Memorial Day: Remembering “The Private Soldier”

“A flag at The Angle – Gettysburg” (Bierle)

This Memorial Day is an excellent time to reflect on the common soldiers and make sure they are not forgotten. Some combat fallen soldiers or veterans have their names or initials inscribed in stone. Others are only represented by etched or inked numbers. Who are the fallen whose sacrifices are remembered by battlefield markers or monuments? What were their stories.

Captain Alfred M. Edgar of the 27th Virginia Infantry took several pages in his post-war memoirs to commemorate the experiences and sacrifices of the soldier in the Civil War. He challenges his readers to see the individuals, remember their stories, and not see the armies as “machines” of war.

I must say a few words in behalf of the part of the private soldier takes in this tremendous struggle… In the first place, there are such vast numbers of them, all dressed alike, looking alike, and when in ranks, stepping alike, that they almost lost their identify (except when we get a furlough and go home), so that citizens and perhaps some connected with the army, get in the habit of thinking of the soldiers as a great big machine, made for the purpose of marching, fighting, and obeying orders, forgetting that the majority of them are brave, patriotic men, fighting conscientiously for what they believe to be right, willing to face danger and even death for what they believe to be their duty. The soldier reflects and realizes that “it is not all of death to die.” It is often with quivering hearts that they advance steadily and with firm steps in the very mouth of the cannon, or rush unflinchingly to the bayonet charge. None but a good soldier, one who never thinks, can appreciate the every day suffering from the cold and heat, the hunger and thirst, the anxiety and excitement, the watching and weariness on the march and in the camp. We do not complain, dear citizen reader, but we are very human and we want your sympathy and appreciation….

Now as a matter of course, the history of this war will be written up by many able historians. All due renown will be given to the prominent commanders of the army. Their laurels will never wither. Their fame will increase with age, whilst little will be said or written about the private soldier….[1]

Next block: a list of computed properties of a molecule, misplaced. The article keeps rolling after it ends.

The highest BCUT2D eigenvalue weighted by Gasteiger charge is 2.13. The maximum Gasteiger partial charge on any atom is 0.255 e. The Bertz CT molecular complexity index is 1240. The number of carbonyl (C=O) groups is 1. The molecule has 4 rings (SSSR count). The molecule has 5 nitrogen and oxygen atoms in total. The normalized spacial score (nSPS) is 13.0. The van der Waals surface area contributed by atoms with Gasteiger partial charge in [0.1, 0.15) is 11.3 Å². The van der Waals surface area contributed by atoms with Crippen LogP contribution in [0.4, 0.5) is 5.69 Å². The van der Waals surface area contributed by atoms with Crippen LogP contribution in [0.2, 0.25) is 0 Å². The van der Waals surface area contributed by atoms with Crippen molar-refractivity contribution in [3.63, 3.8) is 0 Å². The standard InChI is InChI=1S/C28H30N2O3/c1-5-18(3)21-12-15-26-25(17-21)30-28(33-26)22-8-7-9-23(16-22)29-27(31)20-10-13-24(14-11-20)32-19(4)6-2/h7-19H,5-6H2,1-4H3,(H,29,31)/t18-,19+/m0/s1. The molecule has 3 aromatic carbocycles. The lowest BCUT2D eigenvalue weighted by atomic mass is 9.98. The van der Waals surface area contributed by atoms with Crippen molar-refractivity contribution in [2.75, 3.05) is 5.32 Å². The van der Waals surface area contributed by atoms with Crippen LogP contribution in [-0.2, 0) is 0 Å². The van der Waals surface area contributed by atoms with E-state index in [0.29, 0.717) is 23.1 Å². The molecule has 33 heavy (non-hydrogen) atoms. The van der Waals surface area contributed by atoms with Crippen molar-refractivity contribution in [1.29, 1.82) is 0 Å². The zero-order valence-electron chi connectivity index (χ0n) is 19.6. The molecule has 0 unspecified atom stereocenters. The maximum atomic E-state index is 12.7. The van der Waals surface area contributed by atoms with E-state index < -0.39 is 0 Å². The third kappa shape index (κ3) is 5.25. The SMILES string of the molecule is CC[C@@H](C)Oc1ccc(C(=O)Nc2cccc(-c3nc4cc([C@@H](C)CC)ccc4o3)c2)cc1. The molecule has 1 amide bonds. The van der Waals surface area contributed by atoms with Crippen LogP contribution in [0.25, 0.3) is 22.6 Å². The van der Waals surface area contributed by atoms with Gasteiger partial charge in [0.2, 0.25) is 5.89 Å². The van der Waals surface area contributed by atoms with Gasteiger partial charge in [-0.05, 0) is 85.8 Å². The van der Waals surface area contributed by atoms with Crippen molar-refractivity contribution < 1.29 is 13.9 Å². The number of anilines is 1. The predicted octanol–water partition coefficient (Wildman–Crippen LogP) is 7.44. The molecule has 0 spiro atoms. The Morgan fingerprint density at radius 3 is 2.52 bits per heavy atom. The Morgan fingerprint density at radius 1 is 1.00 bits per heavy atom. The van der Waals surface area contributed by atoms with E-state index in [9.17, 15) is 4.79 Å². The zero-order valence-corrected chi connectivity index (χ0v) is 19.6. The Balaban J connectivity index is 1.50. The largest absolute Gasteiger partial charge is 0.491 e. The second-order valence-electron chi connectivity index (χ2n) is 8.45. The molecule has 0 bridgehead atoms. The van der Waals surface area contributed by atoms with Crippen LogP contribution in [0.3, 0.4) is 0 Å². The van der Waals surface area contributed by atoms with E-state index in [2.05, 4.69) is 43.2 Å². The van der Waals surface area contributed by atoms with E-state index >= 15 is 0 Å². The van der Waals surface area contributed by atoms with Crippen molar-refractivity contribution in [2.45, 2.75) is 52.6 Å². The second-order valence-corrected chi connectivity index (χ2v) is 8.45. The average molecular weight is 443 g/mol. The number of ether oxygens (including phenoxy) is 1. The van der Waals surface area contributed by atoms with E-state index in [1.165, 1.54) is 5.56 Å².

It was the private soldier who charged the wall, who counterattacked with or without orders. The generals and officers oversaw the battles, but the common soldier won or lost them for that commander, for their cause.

The trap of arm-chair generaling is to move the red and blue lines across the literal or imaginative map, to become consumed with this flank and that flank. This unit’s retreat, this regiment’s advance. This headquarters, and that pontoon bridge. But every red and blue line on the map, every strength or loss number in the reports represents a living, breathing person who followed orders, acted with initiative, lived another day, or died on or because of the field of battle.

Any day – but especially today – it is fitting to remember their lives, their stories, and their sacrifices.

[1] Alfred Mallory Edgar, My Reminiscences of the Civil War with the Stonewall Brigade and Immortal 600 (Charleston, 35th Star Publishing, 2011). Pages 67-68.

About Sarah Kay Bierle

I’m Sarah Kay Bierle, author, speaker, and researcher. Past and present, everyone has a story. What will we discover and discuss?
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7 Responses to Memorial Day: Remembering “The Private Soldier”

  1. grandadpookers says:

    Yes, well said, any day, but especially Memorial Day, to remember the troops in the ranks

  2. Meg Groeling says:

    This is why, I think, we write for ECW. We have illuminated these soldiers, their friends and family, their wives and sweethearts, even their dogs and cats. Whether these soldiers are part of a red/blue line, or sitting lonely in a she-bang, we honor them, we love them. When we lose them, we are crushed all over again. They are ours–no matter what war. We honor you, and will continue to do so. Thanks, Sarah–everyone needs to be reminded that a soldier, sailor, marine, or air force member sign up to die for their country. Whether that is demanded–who knows? but they all do, and that means something.

  3. Very well said. It’s all too easy to forget the man for the army during the war. Far too easy to dehumanize both ally and enemy alike.

  4. Frank Schimberg says:

    Almost as good as your post, “There Was No Reveille” on January 4th this year. Both are excellent.

  5. Anthony C. says:

    It is important to keep this powerful excerpt and aspect of the “private” soldier in mind. This is especially highlighted today to observe a day to remember the service and sacrifice of those soldiers. Thanks for sharing!

  6. Edgar wrote his words at a time when history generally consisted of the study of “great men.” Now, thankfully, history often does consider the experiences of the individual soldier. Nice post. Thanks.
    Tom

  7. I often think about the old myth of the “third death,” where the first death is the physical death, the second is when you’re finally lowered into the ground, and the third is when there is no one alive who remembers you. In Central American tradition, this is why Dia de Lost Muertos is so important. When we remember the common soldier, we hold off that third and final death just a little longer.

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